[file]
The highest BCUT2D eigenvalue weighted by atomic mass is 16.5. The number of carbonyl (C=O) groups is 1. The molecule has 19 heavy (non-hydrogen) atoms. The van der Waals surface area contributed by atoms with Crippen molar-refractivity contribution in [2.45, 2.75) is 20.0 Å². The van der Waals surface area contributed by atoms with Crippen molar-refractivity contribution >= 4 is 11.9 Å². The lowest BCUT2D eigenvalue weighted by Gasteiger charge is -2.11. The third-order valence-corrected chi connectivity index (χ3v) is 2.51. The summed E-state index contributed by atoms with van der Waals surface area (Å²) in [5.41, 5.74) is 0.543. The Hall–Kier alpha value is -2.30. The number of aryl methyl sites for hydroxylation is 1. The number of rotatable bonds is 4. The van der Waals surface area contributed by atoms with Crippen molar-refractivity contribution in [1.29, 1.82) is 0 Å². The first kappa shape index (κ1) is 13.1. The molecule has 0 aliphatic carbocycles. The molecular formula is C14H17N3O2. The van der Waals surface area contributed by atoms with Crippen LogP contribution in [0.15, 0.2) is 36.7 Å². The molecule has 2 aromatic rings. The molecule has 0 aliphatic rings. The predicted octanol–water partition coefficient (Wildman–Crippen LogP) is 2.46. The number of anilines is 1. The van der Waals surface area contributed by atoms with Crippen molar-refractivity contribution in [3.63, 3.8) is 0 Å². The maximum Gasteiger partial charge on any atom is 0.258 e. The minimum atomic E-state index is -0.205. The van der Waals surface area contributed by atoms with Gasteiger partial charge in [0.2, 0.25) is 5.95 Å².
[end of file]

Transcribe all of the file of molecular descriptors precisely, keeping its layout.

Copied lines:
The highest BCUT2D eigenvalue weighted by atomic mass is 16.5. The number of carbonyl (C=O) groups is 1. The molecule has 19 heavy (non-hydrogen) atoms. The van der Waals surface area contributed by atoms with Crippen molar-refractivity contribution in [2.45, 2.75) is 20.0 Å². The van der Waals surface area contributed by atoms with Crippen molar-refractivity contribution >= 4 is 11.9 Å². The lowest BCUT2D eigenvalue weighted by Gasteiger charge is -2.11. The third-order valence-corrected chi connectivity index (χ3v) is 2.51. The summed E-state index contributed by atoms with van der Waals surface area (Å²) in [5.41, 5.74) is 0.543. The Hall–Kier alpha value is -2.30. The number of aryl methyl sites for hydroxylation is 1. The number of rotatable bonds is 4. The van der Waals surface area contributed by atoms with Crippen molar-refractivity contribution in [1.29, 1.82) is 0 Å². The first kappa shape index (κ1) is 13.1. The molecule has 0 aliphatic carbocycles. The molecular formula is C14H17N3O2. The van der Waals surface area contributed by atoms with Crippen LogP contribution in [0.15, 0.2) is 36.7 Å². The molecule has 2 aromatic rings. The molecule has 0 aliphatic rings. The predicted octanol–water partition coefficient (Wildman–Crippen LogP) is 2.46. The number of anilines is 1. The van der Waals surface area contributed by atoms with Crippen molar-refractivity contribution in [3.63, 3.8) is 0 Å². The maximum Gasteiger partial charge on any atom is 0.258 e. The minimum atomic E-state index is -0.205. The van der Waals surface area contributed by atoms with Gasteiger partial charge in [0.2, 0.25) is 5.95 Å².